A tutelary, or tutelar, deity is ‘a guardian, patron, or protector of a particular place, geographic feature, person, lineage, nation, culture or occupation’. Both tutelary and tutelar can be used as either a noun or an adjective. As such, Athena is the tutelary Goddess of Athens, or the tutelar of Athens—but because we are so used to ‘patron(ess)’, ‘tutelar’ does not have quite the same ring to it.
The easiest way to find out the tutelary domains of a deity is to look up where they were worshipped and what they were associated with; this is why studying epithets is so important. An epithet is an attachment to the name of a God or Goddess, used to indicate either a specific domain of the Deity, a specific origin myth or region from which the Deity came, or an entirely different entity, through either domain or origin. As such, if we look at Apollon, we get—amongst many others—the following:
  • Apollon Thearios (Απολλων Θεαριος) ‘Of the Oracle’
  • Apollon Lykios (Απολλων Λυκιος) ‘Of the Wolves’
  • Apollon Dêlios (Απολλων Δηλιος) ‘Of Delos’
These three alone make Apollon a tutelar (or, in the Christian terminology, a patron) of oracles, wolves and of the island Delos in the Aegean sea. As such, people who identified with these domains would feel drawn to a certain deity; shepherds might pray to Apollon to keep the wolves away from their herd. Citizens of Delos would more than others keep Apollon in their personal prayers and festival cycle because Apollon personally watched over their lands. Those who came to visit an oracle of Apollon (like in Delphi), would pray to Apollon Thearios to send them a message; those who had received an oracle of Apollon might keep Him in their personal prayers, as a continued form of thanks giving for His aid.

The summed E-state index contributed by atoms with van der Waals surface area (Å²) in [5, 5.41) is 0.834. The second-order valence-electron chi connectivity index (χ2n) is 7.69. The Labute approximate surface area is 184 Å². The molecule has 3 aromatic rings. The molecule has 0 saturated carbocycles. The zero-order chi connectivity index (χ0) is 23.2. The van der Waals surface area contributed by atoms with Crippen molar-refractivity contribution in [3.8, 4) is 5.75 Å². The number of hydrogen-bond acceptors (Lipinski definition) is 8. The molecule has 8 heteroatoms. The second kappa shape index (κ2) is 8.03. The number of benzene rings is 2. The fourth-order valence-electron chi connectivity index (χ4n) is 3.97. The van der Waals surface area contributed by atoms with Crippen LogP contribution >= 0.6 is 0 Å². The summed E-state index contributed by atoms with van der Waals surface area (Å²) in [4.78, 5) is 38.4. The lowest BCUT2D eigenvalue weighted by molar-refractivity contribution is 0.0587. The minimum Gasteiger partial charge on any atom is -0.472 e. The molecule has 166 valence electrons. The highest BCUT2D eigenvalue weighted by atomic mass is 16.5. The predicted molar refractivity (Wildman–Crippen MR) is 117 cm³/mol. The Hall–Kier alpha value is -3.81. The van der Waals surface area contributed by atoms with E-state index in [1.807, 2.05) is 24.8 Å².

There is a danger in defining Deities by their tutelary domains, mostly because many get left out for simplicity’s sake. It’s far easier to see Apollon as solely the tutelar of arts and oracles, but His reach extends way beyond that. He is a healer, an averter of evil, a hunter, the possessor of beautiful hair, and many, many other thing. Just like all other Theoi, Apollon’s reach is not limited to the domains prescribed to Him by his epithets; these are just the domains he is best known for.

The ancient Hellenes called on those deities they had the most kharis with for aid; Poseidon might not be known as a healer, but with enough kharis, He might still heal you—either by Himself, or with the aid of one of the Theoi known for Their healing abilities. Poseidon, under the title ‘Asphalios’ (Ασφαλιος), was worshipped in several towns of ancient Hellas as the God who grants safety to ports and to navigation in general. The people in these towns would have built kharis with Poseidon through His epithet, and might also come to Him for aid in other domains—even if Poseidon was not known to have tutelage over these domains.

I need to make one more remark before I end this post: could we please stop using the word ‘matron’ when the female version of the modern concept ‘patron’ is meant…? A matron is a married woman usually marked by dignified maturity (an older woman) or an established social distinction; a wife or widow, especially one who has borne children; a woman who has charge of the domestic affairs of a hospital, prison, orphanage, private school, or other institution; a woman serving as a guard, warden, or attendant for women or girls, as in a prison; the chief officer in a women’s organization; or a female animal kept for breeding. A patroness is the Christian or non-religious term for is a female being who supports, protects, or champions someone or something; a female patron. If you have to make use of the term ‘patron’, and want to refer to a female deity, please don’t call her a ‘matron’? Pretty please?

Before I ditch the soapbox: the tutelage of a deity is important to be aware of, but easy to get hung up on. The difference with the modern concept of personal patronage is also fairly large; personal patronage describes the personal bond of a person to a deity—something very rare indeed in ancient Hellas, and hardly applicable outside of mythology—while tutelage, or ‘professional patronage’, describes the domains over which a deity holds sway, as defined by spheres of influence and/or places of worship, and those who worship Him or Her in that aspect.